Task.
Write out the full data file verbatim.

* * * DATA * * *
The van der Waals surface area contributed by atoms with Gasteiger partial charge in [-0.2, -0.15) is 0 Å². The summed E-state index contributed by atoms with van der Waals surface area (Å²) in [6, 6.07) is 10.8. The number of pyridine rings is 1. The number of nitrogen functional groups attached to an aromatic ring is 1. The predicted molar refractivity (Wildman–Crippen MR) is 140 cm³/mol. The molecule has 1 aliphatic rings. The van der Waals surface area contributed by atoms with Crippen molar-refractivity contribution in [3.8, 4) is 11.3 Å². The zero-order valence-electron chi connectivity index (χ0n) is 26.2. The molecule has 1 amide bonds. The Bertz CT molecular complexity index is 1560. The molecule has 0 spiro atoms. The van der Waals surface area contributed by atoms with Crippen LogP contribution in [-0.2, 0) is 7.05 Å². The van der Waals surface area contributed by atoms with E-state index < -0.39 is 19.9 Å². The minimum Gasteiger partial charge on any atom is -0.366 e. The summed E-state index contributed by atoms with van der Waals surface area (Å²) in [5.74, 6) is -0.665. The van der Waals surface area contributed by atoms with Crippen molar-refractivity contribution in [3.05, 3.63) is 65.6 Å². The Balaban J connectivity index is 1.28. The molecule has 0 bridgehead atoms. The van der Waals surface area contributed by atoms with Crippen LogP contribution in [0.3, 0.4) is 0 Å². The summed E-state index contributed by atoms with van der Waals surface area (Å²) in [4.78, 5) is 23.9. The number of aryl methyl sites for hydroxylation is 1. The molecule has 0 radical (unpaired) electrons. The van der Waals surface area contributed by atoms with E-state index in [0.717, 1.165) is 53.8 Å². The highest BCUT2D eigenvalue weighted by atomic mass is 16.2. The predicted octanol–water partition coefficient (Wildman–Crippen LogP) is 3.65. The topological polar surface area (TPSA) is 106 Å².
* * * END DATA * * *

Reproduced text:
The van der Waals surface area contributed by atoms with Gasteiger partial charge in [-0.2, -0.15) is 0 Å². The summed E-state index contributed by atoms with van der Waals surface area (Å²) in [6, 6.07) is 10.8. The number of pyridine rings is 1. The number of nitrogen functional groups attached to an aromatic ring is 1. The predicted molar refractivity (Wildman–Crippen MR) is 140 cm³/mol. The molecule has 1 aliphatic rings. The van der Waals surface area contributed by atoms with Crippen molar-refractivity contribution in [3.8, 4) is 11.3 Å². The zero-order valence-electron chi connectivity index (χ0n) is 26.2. The molecule has 1 amide bonds. The Bertz CT molecular complexity index is 1560. The molecule has 0 spiro atoms. The van der Waals surface area contributed by atoms with Crippen LogP contribution in [-0.2, 0) is 7.05 Å². The van der Waals surface area contributed by atoms with E-state index < -0.39 is 19.9 Å². The minimum Gasteiger partial charge on any atom is -0.366 e. The summed E-state index contributed by atoms with van der Waals surface area (Å²) in [5.74, 6) is -0.665. The van der Waals surface area contributed by atoms with Crippen molar-refractivity contribution in [3.05, 3.63) is 65.6 Å². The Balaban J connectivity index is 1.28. The molecule has 0 bridgehead atoms. The van der Waals surface area contributed by atoms with Crippen LogP contribution in [0.3, 0.4) is 0 Å². The summed E-state index contributed by atoms with van der Waals surface area (Å²) in [4.78, 5) is 23.9. The number of aryl methyl sites for hydroxylation is 1. The molecule has 0 radical (unpaired) electrons. The van der Waals surface area contributed by atoms with E-state index in [0.717, 1.165) is 53.8 Å². The highest BCUT2D eigenvalue weighted by atomic mass is 16.2. The predicted octanol–water partition coefficient (Wildman–Crippen LogP) is 3.65. The topological polar surface area (TPSA) is 106 Å².